Sharing Tips on Witness Protection Programs
MELISSA BLOCK, host:
One of the most closely guarded secrets in federal law enforcement is the Witness Protection Program. The U.S. Marshals Service runs it. This week, the service opened the door a crack for a few reporters, including NPR's Ari Shapiro.
ARI SHAPIRO reporting:
I'm not allowed to say where I am right now, except that it's in the greater Washington, D.C., area. I'm surrounded by people from all over the world who make a living creating new identities for people who've turned government's witness. They take their secrecy very seriously.
Dave Turner is with the U.S. Marshals' Public Affairs Office and he's worked here for more than ten years. Even he didn't know that some of his colleagues worked in the Witness Protection Program.
Mr. DAVE TURNER (U.S. Marshals Service): They're not listed in our directories, even our internal house directories, and I just assumed that they handled fugitive hunting or one of the other many operations that we do.
SHAPIRO: Until he walked into the room and saw them here at the first internal witness protection symposium. Everyone's protective of their identities because they're all in touch with people who are under death threats. There are 18 countries here to learn from each other's experience. The grandfather of them all is a man named Gerald Scherr. He created America's witness security program nearly 40 years ago.
Mr. GERALD SCHERR (U.S. Witness Protection Program): There was no model for it. I had to make it up as I went along, and so I was very fortunate in that my mistakes did not lead to anybody getting hurt.
SHAPIRO: Scherr had to figure out how to create new names and documents for people.
Mr. SCHERR: A friend of mine who worked in undercover operations in another agency suggested that I use, or have the witnesses select, names using the first couple of letters of their first name and last name, if possible.
SHAPIRO: So if they started writing the wrong name, they'd have a few letters to catch it before getting into trouble. Scherr had to figure out how to transfer medical records from one doctor to another without either one learning the truth.
Mr. SCHERR: What I had to do was find cut-out doctors, in effect, doctors who we could pick up the old records, put in only the new name, give those to, then, intermediary doctor, who in turn would speak or forward the records on to the third doctor.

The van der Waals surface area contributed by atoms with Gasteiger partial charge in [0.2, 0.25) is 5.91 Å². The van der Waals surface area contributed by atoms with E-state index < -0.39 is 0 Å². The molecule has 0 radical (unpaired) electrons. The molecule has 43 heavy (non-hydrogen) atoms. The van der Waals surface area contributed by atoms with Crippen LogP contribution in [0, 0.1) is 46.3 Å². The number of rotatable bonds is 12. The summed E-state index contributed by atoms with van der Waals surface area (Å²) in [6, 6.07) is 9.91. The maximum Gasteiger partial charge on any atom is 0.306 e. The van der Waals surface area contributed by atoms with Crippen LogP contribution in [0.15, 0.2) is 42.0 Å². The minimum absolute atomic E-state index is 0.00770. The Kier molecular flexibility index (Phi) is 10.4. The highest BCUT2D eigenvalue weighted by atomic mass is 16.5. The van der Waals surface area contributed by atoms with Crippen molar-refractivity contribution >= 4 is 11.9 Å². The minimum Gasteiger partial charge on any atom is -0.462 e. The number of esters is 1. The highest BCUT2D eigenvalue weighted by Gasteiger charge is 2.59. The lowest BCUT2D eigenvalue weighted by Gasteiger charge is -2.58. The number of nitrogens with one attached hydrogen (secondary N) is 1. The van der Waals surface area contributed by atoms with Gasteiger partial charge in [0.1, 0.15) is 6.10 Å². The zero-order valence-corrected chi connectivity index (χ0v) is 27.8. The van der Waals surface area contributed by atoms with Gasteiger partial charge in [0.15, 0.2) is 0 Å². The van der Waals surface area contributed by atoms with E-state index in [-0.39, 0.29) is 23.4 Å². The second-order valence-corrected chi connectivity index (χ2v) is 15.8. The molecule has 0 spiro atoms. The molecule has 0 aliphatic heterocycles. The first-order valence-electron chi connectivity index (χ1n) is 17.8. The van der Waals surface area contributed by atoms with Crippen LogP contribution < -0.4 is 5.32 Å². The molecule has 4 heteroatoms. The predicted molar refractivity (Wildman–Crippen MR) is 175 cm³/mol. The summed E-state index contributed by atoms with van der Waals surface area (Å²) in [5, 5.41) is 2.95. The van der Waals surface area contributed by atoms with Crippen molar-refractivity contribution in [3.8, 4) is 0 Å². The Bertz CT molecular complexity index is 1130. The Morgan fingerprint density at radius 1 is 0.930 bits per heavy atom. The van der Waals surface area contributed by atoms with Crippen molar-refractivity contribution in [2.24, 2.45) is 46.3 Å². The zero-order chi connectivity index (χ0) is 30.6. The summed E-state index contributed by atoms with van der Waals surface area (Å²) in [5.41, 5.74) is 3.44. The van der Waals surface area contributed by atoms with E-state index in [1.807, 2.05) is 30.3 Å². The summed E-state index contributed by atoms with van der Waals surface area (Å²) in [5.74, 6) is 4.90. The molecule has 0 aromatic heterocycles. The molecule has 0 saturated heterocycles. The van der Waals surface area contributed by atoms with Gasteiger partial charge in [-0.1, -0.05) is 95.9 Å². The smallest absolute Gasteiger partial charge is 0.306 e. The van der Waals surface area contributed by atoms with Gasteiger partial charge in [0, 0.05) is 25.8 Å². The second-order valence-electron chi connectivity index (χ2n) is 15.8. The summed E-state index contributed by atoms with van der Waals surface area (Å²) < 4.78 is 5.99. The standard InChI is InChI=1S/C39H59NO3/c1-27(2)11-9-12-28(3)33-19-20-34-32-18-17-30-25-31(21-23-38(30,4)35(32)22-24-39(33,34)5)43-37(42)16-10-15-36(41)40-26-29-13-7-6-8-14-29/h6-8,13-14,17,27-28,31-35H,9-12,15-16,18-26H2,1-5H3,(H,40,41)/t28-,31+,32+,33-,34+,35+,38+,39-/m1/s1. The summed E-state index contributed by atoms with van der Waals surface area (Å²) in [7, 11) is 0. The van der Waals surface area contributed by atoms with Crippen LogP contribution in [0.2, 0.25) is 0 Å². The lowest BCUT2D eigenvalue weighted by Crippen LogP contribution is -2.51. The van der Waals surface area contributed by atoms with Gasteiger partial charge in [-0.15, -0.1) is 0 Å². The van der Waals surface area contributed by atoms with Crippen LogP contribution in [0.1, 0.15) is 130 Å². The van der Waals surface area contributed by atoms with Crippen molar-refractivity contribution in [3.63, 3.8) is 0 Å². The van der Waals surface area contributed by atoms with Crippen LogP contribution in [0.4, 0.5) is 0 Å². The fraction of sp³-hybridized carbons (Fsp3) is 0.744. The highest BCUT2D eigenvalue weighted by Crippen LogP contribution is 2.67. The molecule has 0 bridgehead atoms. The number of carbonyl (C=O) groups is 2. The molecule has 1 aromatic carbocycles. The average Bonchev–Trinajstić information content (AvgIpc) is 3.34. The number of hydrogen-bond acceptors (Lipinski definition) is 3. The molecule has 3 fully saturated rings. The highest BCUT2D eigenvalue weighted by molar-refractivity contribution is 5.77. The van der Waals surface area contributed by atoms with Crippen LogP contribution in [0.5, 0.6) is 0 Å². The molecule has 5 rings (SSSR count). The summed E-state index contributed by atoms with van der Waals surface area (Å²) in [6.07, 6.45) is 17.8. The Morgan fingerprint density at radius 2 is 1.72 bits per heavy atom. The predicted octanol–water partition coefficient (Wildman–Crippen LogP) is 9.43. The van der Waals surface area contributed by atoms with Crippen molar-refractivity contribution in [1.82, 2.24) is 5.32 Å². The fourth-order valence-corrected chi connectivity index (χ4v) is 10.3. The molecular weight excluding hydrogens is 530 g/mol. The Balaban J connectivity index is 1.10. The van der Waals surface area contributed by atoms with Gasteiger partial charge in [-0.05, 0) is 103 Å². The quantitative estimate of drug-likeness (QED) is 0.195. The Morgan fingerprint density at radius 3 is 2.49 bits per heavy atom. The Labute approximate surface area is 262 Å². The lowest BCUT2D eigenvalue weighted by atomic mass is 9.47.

SHAPIRO: They did the same thing with school records for witnesses' children. In the early days, witness protection focused mostly on mafia trials. Today the clients are just as likely to be gang members or drug dealers. Joe Payanessa(ph) is the chief inspector for the witness security program. He says there are major differences between the abilities of a middle-aged mobster and an 18-year-old druggie to maintain a false identity.
Mr. JOE PAYANESSA (U.S. Marshals Office): The ability to follow rules, the ability to break ties with his old neighborhood, and to have the maturity to understand the threat against himself and what he needs to do to cooperate with law enforcement to stay alive.
SHAPIRO: Google has made the marshals' job tougher. So has the increase in security, post-9/11. Still, more than 7,000 witnesses have passed through the program and no one who's followed the rules has ever been killed. Some people find it impossible to stay in the program. The marshals don't release statistics about the number of people who have left, but Payanessa says there are plenty of stories.
Mr. PAYANESSA: There's always the anecdotal story about the mobster who left the program because he needed to buy a New York City corned beef sandwich on rye bread and that was not obtainable in the late-‘70s in Colorado or Wyoming.
SHAPIRO: Contrary to Hollywood portrayals, plastic surgery is never part of the deal with witness protection. Assistance can range from a free bus ticket to a new life for 20 members of someone's extended family. Gerald Scherr, who created the program, says one time, a witness asked the marshals to relocate the man's mistress, but not his wife.
Ari Shapiro, NPR News.
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